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About the book
  • Published: 13 June 2019
  • ISBN: 9781529119039
  • Imprint: Merky Books Digital
  • Format: EBook
  • Pages: 320

Taking Up Space

The Black Girl’s Manifesto for Change




THE FLAGSHIP 2019 RELEASE OF #MERKY BOOKS
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‘Brilliant... full of the knowledge, understanding, tools and kindness that every black girl needs, through university and beyond. Plus it’s funny, too.’ CANDICE CARTY-WILLIAMS, author of Queenie

A groundbreaking exploration of the problems of diversity in education, by two extremely talented young graduates.

As a minority in a predominantly white institution, taking up space is an act of resistance. And in higher education, feeling like you constantly have to justify your existence within institutions that weren't made for you is an ongoing struggle for many people.

Chelsea Kwakye and Ore Ogunbiyi, two recent Cambridge graduates, wrote Taking Up Space as a guide and a manifesto for change: tackling issues of access, unrepresentative curricula, discrimination in the classroom, the problems of activism, and life before and after university.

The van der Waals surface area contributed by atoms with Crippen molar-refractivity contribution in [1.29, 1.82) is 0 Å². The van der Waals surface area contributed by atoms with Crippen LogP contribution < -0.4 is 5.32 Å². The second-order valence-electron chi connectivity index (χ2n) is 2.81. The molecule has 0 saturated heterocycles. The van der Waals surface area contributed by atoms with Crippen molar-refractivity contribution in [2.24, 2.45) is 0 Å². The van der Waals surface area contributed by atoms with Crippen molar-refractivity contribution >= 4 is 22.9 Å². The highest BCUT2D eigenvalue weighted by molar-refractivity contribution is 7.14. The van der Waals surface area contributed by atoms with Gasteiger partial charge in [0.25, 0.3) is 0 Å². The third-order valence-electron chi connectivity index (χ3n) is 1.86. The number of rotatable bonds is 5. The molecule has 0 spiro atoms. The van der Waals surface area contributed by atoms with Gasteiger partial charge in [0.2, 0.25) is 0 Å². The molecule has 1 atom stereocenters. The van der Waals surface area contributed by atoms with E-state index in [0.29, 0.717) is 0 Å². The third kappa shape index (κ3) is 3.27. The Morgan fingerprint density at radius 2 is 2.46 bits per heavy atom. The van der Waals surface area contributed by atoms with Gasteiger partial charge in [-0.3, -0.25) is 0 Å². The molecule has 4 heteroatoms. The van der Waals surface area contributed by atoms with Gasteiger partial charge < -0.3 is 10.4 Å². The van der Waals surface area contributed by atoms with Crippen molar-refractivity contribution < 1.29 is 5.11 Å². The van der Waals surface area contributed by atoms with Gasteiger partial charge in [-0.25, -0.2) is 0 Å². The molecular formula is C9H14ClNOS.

Featuring honest conversations with students past and present, Taking Up Space goes beyond the buzzwords of diversity and inclusion and explores what those words truly mean for young black girls today.

  • Pub date: 13 June 2019
  • ISBN: 9781529119039
  • Imprint: Merky Books Digital
  • Format: EBook
  • Pages: 320

About the Authors

Chelsea Kwakye

Chelsea Kwakye is a first-class honours History graduate from Homerton College, Cambridge. Whilst at Cambridge she was the only black girl in her year group of around 200 to read History. In her final year, she was Vice-President of the African-Caribbean Society and competed in a Cambridge vs. Oxford Varsity Athletics match. She is currently studying at the University of Law in preparation for a training contract with a city law firm in London.

Ore Ogunbiyi

Ore Ogunbiyi is an HSPS (Politics and International Relations) graduate from Jesus College, Cambridge. She has been behind the Benin Bronze repatriation campaign, the #BlackMenofCambridgeUniversity campaign and was also President of the university’s African-Caribbean Society. She was born in England, moved to Nigeria at the age of 7 and returned to England aged 13. She is currently studying a Master’s in Journalism at Columbia University, New York.


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